Natalie Taylor: Alchemy of Soil Dunbar Town House

Publication: The Times.   
May 2015

Visual Art: Giles Sutherland
Natalie Taylor: Alchemy of Soil
Dunbar Town House
Until 21 June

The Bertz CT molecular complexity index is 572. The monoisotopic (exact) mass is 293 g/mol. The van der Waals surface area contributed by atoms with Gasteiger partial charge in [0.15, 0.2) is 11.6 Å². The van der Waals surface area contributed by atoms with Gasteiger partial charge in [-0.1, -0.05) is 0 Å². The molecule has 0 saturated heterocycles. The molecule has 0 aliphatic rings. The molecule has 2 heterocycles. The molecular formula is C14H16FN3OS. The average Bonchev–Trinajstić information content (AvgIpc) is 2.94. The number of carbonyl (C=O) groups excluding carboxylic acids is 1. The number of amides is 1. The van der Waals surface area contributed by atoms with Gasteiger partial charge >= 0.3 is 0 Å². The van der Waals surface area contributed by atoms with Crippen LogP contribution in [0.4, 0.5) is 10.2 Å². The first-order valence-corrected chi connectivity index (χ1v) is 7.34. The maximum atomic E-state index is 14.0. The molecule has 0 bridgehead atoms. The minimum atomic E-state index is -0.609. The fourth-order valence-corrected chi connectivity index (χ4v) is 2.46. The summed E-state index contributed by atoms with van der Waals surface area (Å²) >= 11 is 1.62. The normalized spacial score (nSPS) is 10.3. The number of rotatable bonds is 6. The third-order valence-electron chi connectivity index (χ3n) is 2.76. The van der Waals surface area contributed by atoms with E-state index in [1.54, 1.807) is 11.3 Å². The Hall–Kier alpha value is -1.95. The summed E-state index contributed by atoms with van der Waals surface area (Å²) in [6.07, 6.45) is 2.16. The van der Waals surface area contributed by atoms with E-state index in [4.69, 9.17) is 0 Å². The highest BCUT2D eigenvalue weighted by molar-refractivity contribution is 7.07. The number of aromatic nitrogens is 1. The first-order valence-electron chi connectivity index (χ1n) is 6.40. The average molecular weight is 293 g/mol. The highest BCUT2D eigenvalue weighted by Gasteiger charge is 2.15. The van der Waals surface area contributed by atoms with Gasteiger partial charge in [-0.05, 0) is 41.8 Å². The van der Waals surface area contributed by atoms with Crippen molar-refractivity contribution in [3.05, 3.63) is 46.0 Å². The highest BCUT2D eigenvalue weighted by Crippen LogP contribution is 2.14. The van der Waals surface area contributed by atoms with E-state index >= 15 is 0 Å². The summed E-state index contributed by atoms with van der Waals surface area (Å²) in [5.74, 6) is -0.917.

The first thing you notice about Natalie Taylor, as she explains her passion for soil, seeds, and the amazing fecundity of our planet – Earth – is her hands. They are strong, with broad stubby fingers and short finger-nails. The skin is healthy and pink with traces of soil in its folds and patterns. Taylor has just completed a short stint as first artist-in-residence under the aegis of Northlight Arts, a local arts charity. Dunbar was the birthplace, in 1838, of John Muir one of the world’s best known conservationists; the ultimate importance of soil was among his concerns. 2015 is also UN designated International Year of Soils.  These two facts are connected, for our planet is ailing under increasing pressure from industrialisation and population increase, leading to a depletion in soil health because of erosion, fertilisers and insecticides. Soil, like air and water,  is a fundamental of life; without it, there would be no plants, animals or, indeed, any human life.   To illustrate the chemical and biological complexity of soil, Taylor has drawn a Buddhist style ‘mandala’ depicting its multiple interrelationships and hierarchies.  At the centre are the basic constituents such as potassium, nitrogen and single celled organisms; while its outer ring represents human beings and their major food source, in the form of large supermarkets. The delicate, intricate form has been painted using soil pigments from a variety of locations around East Lothian. In general, the darker the pigment, the healthier the soil.  However, one third of the circle has been ‘washed away’, the complex lines and relationships breaking off in forlorn trails and runs. The message is clear: the intricate weave of life is breaking down, rapidly.  Taylor’s work takes a number of forms ? small, detailed watercolours; cast bronze sculpture; lead and silver ornament and digitally woven tapestry. The last grouping includes a reworking of Jacques Le Moyne de Morgues ‘A Young Daughter of the Picts’ (c.1585), showing a naked and tattooed woman. But, like most of Taylor’s work, there’s a twist ? the face has been replaced by a skull, indicating that at the heart of de Morgues utopian vision of Nature and the ‘Noble Savage’ there is now a dystopian reality.  Elsewhere there small sculptures representing severed digits as chitted potatoes, and images of chitted potatoes like bizarrely deformed embryos.    For Taylor’s work is quietly angry. And so it should be. Each of a series of five apparently placid  watercolours depicting the germinating stages of some of the world’s staple crops ? soya, wheat, rice, maize and peas ?  contains a small detail, like an ironically placed brand name. One reads ‘Order 81’ below a clearly recognisable ‘Do Not Plant’ symbol.  Taylor explains that it relates to a US imposed ban on saving and trading local seed in post-war Iraq, where local farmers were forced to buy US approved equivalents. Despite the obvious force of the message, these works never feel hectoring or propagandising, remaining effective despite, not because of, their moral weight.